Booksellers on eBooks: Henry Zook of BookCourt in Brooklyn, NY

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Lately, we’ve been hearing from all kinds of people about eBooks–everyone seems to have something to say. But one group we at eBookNewser haven’t talked to much is Booksellers, folks whose livelihood depends on good old paper books. So, we decided we’d start asking them what they think about these newfangled things. Do booksellers think print books are going down the drain, or do people just love their paper books?

We decided to start near home, with Henry Zook, owner of BookCourt, a thriving bookstore in the Cobble Hill neighborhood of Brooklyn. The store regularly hosts readings, recently expanded its space, and is deeply rooted in its community.

Zook feels pretty sure that paper books are here to stay: “The transition to general interest e-books is a leap. Some people are comfortable with it and I anticipate the e-readership of thrillers and certain non-fiction titles to grow,” said Zook.

“But most customers prefer a real book. It’s a tangible experience with the material, and information and content is retained longer from print than any other medium. This according a piece in the NYT years ago comparing Clinton’s reading (books and print material) to Bush Sr.’s (which was mostly from videos, etc). And there is a difference between print on an iPad, Nook or Kindle and that on a book. From my point of view print on an electronic device evaporates from my mind quicker than from print. It’s just not the same experience. Is this because I was raised on books? I don’t think so. My sons (ages 19 and 25) read nothing on eBooks and wouldn’t unless of course that was the only available form.”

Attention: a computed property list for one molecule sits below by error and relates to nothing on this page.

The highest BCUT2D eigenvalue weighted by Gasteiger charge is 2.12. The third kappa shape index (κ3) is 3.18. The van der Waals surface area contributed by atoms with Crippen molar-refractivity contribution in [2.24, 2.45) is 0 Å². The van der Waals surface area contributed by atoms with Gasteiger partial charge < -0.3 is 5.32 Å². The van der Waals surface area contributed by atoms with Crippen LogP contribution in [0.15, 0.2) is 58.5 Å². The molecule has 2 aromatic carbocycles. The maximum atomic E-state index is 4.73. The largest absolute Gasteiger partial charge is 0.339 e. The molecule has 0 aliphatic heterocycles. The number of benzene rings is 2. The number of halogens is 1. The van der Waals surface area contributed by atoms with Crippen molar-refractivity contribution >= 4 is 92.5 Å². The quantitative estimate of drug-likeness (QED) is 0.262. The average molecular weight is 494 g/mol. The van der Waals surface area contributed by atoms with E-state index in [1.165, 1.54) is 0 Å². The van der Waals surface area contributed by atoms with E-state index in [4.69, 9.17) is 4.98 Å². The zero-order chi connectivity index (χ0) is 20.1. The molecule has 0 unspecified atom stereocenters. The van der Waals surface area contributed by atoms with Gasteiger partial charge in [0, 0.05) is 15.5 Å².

Zook does, however, think the academic market is already primed to take that leap: “There is definitely a place for e-books. The textbook market seems ready made. E-books are lighter, disposable, less expensive and probably as profitable for publishers once they decide on their terms. They are also greener. Textbooks are heavy and freight costs add up. So the pubs may not gross the same gross profits, but I would think they could increase their margins.”

But, said Zook, there are likely to be fewer print books down the line, though he doesn’t think that will sink BookCourt: “I think what will ultimately lessen the number of books published and sold as real books, if anything, will be the prohibitive cost of producing and transporting them. In the meantime, though, our business is good. And that’s because we’re in a great place for books. It seems that bookselling always has a crisis on its hand: chain stores, the internet, freight costs, uneven discounting, rents, profit margins. But there are far more books published in this country in a year than when I worked in publishing in 1980. And there are many more people walking the globe that are reading.

“Last, but not least, you can’t have an ebook signed and you sure can’t show somebody your library. And since you’ve gained all your knowledge and reading experience from e-material, you’re likely not to remember as much of it.

“So time will tell. The e-market is growing. And for good reasons. I am confident that BookCourt will thrive.”

Booksellers out there, if you have some thoughts on eBooks you’d like to share, we’d love to hear them. Email eBookNewser.